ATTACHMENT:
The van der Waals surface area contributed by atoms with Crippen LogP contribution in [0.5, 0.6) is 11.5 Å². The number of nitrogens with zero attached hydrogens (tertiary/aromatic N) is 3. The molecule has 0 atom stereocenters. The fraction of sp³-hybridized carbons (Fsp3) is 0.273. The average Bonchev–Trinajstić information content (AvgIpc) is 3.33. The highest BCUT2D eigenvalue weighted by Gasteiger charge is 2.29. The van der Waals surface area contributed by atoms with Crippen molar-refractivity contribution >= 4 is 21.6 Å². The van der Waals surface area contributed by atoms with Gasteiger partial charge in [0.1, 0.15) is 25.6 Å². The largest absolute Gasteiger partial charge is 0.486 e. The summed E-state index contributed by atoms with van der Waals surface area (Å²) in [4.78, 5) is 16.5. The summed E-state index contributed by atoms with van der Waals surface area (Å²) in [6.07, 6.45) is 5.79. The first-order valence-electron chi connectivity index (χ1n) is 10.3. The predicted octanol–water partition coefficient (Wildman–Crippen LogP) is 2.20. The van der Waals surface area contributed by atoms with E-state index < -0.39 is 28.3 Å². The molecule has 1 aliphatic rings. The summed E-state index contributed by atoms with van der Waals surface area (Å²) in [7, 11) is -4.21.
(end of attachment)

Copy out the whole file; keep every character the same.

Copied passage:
The van der Waals surface area contributed by atoms with Crippen LogP contribution in [0.5, 0.6) is 11.5 Å². The number of nitrogens with zero attached hydrogens (tertiary/aromatic N) is 3. The molecule has 0 atom stereocenters. The fraction of sp³-hybridized carbons (Fsp3) is 0.273. The average Bonchev–Trinajstić information content (AvgIpc) is 3.33. The highest BCUT2D eigenvalue weighted by Gasteiger charge is 2.29. The van der Waals surface area contributed by atoms with Crippen molar-refractivity contribution >= 4 is 21.6 Å². The van der Waals surface area contributed by atoms with Gasteiger partial charge in [0.1, 0.15) is 25.6 Å². The largest absolute Gasteiger partial charge is 0.486 e. The summed E-state index contributed by atoms with van der Waals surface area (Å²) in [4.78, 5) is 16.5. The summed E-state index contributed by atoms with van der Waals surface area (Å²) in [6.07, 6.45) is 5.79. The first-order valence-electron chi connectivity index (χ1n) is 10.3. The predicted octanol–water partition coefficient (Wildman–Crippen LogP) is 2.20. The van der Waals surface area contributed by atoms with E-state index < -0.39 is 28.3 Å². The molecule has 1 aliphatic rings. The summed E-state index contributed by atoms with van der Waals surface area (Å²) in [7, 11) is -4.21.